```
cond_vine_settings <- vine_settings(
train_size = 100,
refit_size = 20,
family_set = c("gumbel", "joe", "t"),
vine_type = "dvine"
)
```

Now one is ready to perform the actual risk measure estimation.

The risk measures should be estimated at both popular confidence levels 1% and 2.5%. In terms of risk measures one would like to estimate the Value at Risk (VaR) and the expected shortfall (ES) with mean estimation based on here a very small and not realistic sample size of 50. A realistic one would be 100000.

Here an equally weighted portfolio of the three stocks is assumed
thus one can leave the default `NULL`

value for the
`weights`

argument. The trace argument set to
`TRUE`

will trigger the printing of some basic information
during training. This workhorse function of the package is very well
suited for parallel and even nested parallel processing. For details
have a look at the help page and consult the article covering the
parallel processing on the package website for some performance
measurements. Down below one can facilitate basic parallel processing by
just using the commented code.

```
## specify parallel strategy
# future::plan("multisession", workers = 4)
uncond_risk_roll <- estimate_risk_roll(
data = sample_returns_small,
weights = NULL,
marginal_settings = uncond_marg_settings,
vine_settings = uncond_vine_settings,
alpha = c(0.01, 0.025),
risk_measures = c("VaR", "ES_mean"),
n_samples = 50,
trace = TRUE
)
#>
#> Fit marginal models:
#> AAPL GOOG AMZN
#>
#> Fit vine copula models and estimate risk.
#> Vine windows:
#> (1/4) (2/4) (3/4) (4/4)
## return to default sequential settings (cut off any background processes)
# future::plan("sequential")
```

Having estimated the risk measures one can get a short and more detailed summary of the process by printing the object and calling the summary method.

```
uncond_risk_roll
#> An object of class <portvine_roll>
#> Number of ARMA-GARCH/ marginal windows: 2
#> Number of vine windows: 4
#> Risk measures estimated: VaR ES_mean
#> Alpha levels used: 0.01 0.025
#>
#> Time taken: 0.0675 minutes
```

```
summary(uncond_risk_roll)
#> An object of class <portvine_roll>
#>
#> --- Marginal models ---
#> Number of ARMA-GARCH/ marginal windows: 2
#> Train size: 960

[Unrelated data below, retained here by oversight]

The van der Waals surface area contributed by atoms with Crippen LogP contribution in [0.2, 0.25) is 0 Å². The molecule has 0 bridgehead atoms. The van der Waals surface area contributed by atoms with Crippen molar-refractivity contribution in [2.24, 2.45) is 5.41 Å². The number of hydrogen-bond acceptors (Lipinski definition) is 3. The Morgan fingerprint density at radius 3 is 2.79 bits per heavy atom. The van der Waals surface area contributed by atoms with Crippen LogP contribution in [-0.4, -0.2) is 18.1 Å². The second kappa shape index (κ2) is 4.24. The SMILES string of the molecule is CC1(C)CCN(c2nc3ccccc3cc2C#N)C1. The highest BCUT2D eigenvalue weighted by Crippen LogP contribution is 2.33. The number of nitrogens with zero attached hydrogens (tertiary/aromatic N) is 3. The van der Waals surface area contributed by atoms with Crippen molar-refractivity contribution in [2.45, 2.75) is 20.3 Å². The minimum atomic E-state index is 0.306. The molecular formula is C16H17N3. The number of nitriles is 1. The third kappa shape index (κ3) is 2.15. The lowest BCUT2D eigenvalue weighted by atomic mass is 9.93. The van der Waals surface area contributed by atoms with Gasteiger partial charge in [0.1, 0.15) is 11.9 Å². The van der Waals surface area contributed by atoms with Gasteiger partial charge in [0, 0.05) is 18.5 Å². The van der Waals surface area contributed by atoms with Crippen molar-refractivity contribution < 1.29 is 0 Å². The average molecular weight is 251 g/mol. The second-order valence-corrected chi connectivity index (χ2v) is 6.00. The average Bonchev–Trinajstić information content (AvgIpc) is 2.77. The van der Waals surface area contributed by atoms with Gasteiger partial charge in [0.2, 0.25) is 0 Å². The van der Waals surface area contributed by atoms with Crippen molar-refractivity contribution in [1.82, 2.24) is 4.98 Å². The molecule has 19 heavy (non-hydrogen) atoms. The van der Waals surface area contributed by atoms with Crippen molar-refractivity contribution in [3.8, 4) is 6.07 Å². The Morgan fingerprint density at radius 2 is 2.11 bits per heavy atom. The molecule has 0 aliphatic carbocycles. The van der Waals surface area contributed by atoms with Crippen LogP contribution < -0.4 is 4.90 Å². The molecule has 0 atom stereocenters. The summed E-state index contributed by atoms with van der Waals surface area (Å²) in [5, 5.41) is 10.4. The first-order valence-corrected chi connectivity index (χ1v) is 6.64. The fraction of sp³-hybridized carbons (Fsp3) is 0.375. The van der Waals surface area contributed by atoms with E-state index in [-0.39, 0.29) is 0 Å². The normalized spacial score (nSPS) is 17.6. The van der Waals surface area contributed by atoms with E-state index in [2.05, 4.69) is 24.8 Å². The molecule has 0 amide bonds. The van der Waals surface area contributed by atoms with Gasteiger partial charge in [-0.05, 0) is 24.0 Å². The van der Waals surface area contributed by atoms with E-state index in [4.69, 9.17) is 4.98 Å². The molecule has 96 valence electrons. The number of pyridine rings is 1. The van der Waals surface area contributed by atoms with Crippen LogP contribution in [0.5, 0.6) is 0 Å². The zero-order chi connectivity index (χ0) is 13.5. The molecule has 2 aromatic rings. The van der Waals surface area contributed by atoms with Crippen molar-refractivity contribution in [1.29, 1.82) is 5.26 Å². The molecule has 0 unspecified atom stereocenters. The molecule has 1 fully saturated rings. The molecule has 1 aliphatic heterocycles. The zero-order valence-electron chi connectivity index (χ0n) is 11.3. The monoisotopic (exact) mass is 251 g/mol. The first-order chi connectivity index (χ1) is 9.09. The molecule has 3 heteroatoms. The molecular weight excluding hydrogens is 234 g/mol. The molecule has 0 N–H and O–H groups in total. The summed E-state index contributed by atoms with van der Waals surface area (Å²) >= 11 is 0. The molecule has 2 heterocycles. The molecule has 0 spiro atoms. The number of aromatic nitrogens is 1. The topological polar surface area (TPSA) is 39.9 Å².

#> Refit size: 20
#>
#> --- Vine copula models ---
#> Number of vine windows: 4
#> Train size: 100
#> Refit size: 10
#> Vine copula type: rvine
#> Vine family set: onepar
#>
#> --- Risk estimation ---
#> Risk measures estimated: VaR ES_mean
#> Alpha levels used: 0.01 0.025
#> Number of estimated risk measures: 160
#> Number of samples for each risk estimation: 50
#>
#> Time taken: 0.0675 minutes.
```

The package currently supports up to two conditioning assets. Here
the single conditional case will be covered but the double conditional
case is almost identical. One will choose the Amazon stock to be the
conditioning asset (via the `cond_vars`

argument).
Furthermore one will give the Alphabet stock a greater weight and the
weight of the conditioning asset must of course be zero. Note that the
weights for example according to market capitalization can be even
changing on the vine window granularity level. The `cond_u`

argument then specifies the quantile level of the conditioning value. So
a small quantile level will emulate the behavior of a very weak
performance of the conditioning Amazon stock. Details on all arguments
are given on the help page.

```
cond_risk_roll <- estimate_risk_roll(
data = sample_returns_small,
weights = c("AAPL" = 1, "GOOG" = 2, "AMZN" = 0),
marginal_settings = cond_marg_settings,
vine_settings = cond_vine_settings,
alpha = c(0.01, 0.025),
risk_measures = c("VaR", "ES_mean"),
n_samples = 50,
cond_vars = "AMZN",
cond_u = 0.1
)
```

Having estimated the conditional risk measures one can again get a short and more detailed summary of the process by printing the object and calling the summary method.

```
cond_risk_roll
#> An object of class <cond_portvine_roll>
#> Conditional variable(s): AMZN
#> Number of ARMA-GARCH/ marginal windows: 2
#> Number of vine windows: 2
#> Risk measures estimated: VaR ES_mean
#> Alpha levels used: 0.01 0.025
#>
#> Time taken: 0.073 minutes
```

```
summary(cond_risk_roll)
#> An object of class <cond_portvine_roll>
#>
#> --- Conditional settings ---
#> Conditional variable(s): AMZN
#> Number of conditional estimated risk measures: 320
#> Conditioning quantiles: 0.1
#>
#> --- Marginal models ---
#> Number of ARMA-GARCH/ marginal windows: 2
#> Train size: 960